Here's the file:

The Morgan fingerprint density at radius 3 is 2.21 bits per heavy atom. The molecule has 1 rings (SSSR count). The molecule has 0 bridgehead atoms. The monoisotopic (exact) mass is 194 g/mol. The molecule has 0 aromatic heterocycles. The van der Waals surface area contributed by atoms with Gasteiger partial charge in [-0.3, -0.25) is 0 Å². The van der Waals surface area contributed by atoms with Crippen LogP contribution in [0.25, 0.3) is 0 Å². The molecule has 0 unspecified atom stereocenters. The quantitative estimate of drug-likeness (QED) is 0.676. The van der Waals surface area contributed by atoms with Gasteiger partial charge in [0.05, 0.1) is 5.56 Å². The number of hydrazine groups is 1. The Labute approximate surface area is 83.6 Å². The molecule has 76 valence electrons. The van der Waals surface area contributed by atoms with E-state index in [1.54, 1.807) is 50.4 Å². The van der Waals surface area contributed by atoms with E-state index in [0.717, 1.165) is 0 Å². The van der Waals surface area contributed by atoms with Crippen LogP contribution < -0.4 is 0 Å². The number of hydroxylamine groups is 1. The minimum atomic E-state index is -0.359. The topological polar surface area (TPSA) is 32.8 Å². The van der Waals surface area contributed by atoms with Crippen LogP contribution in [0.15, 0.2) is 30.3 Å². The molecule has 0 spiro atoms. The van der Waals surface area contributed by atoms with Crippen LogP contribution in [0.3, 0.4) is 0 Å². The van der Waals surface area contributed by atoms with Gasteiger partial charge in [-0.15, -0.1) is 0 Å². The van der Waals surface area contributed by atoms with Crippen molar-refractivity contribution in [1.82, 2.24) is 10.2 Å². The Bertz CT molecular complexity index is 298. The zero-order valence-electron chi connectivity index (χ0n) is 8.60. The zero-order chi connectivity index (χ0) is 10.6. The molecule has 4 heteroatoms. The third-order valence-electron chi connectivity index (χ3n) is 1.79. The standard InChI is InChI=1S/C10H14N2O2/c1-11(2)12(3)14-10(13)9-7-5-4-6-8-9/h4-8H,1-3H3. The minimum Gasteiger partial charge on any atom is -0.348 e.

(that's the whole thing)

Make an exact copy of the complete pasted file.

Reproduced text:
The Morgan fingerprint density at radius 3 is 2.21 bits per heavy atom. The molecule has 1 rings (SSSR count). The molecule has 0 bridgehead atoms. The monoisotopic (exact) mass is 194 g/mol. The molecule has 0 aromatic heterocycles. The van der Waals surface area contributed by atoms with Gasteiger partial charge in [-0.3, -0.25) is 0 Å². The van der Waals surface area contributed by atoms with Crippen LogP contribution in [0.25, 0.3) is 0 Å². The molecule has 0 unspecified atom stereocenters. The quantitative estimate of drug-likeness (QED) is 0.676. The van der Waals surface area contributed by atoms with Gasteiger partial charge in [0.05, 0.1) is 5.56 Å². The number of hydrazine groups is 1. The Labute approximate surface area is 83.6 Å². The molecule has 76 valence electrons. The van der Waals surface area contributed by atoms with E-state index in [1.54, 1.807) is 50.4 Å². The van der Waals surface area contributed by atoms with E-state index in [0.717, 1.165) is 0 Å². The van der Waals surface area contributed by atoms with Crippen LogP contribution < -0.4 is 0 Å². The number of hydroxylamine groups is 1. The minimum atomic E-state index is -0.359. The topological polar surface area (TPSA) is 32.8 Å². The van der Waals surface area contributed by atoms with Crippen LogP contribution in [0.15, 0.2) is 30.3 Å². The molecule has 0 spiro atoms. The van der Waals surface area contributed by atoms with Crippen LogP contribution in [0.3, 0.4) is 0 Å². The van der Waals surface area contributed by atoms with Gasteiger partial charge in [-0.15, -0.1) is 0 Å². The van der Waals surface area contributed by atoms with Crippen molar-refractivity contribution in [1.82, 2.24) is 10.2 Å². The Bertz CT molecular complexity index is 298. The zero-order valence-electron chi connectivity index (χ0n) is 8.60. The zero-order chi connectivity index (χ0) is 10.6. The molecule has 4 heteroatoms. The third-order valence-electron chi connectivity index (χ3n) is 1.79. The standard InChI is InChI=1S/C10H14N2O2/c1-11(2)12(3)14-10(13)9-7-5-4-6-8-9/h4-8H,1-3H3. The minimum Gasteiger partial charge on any atom is -0.348 e.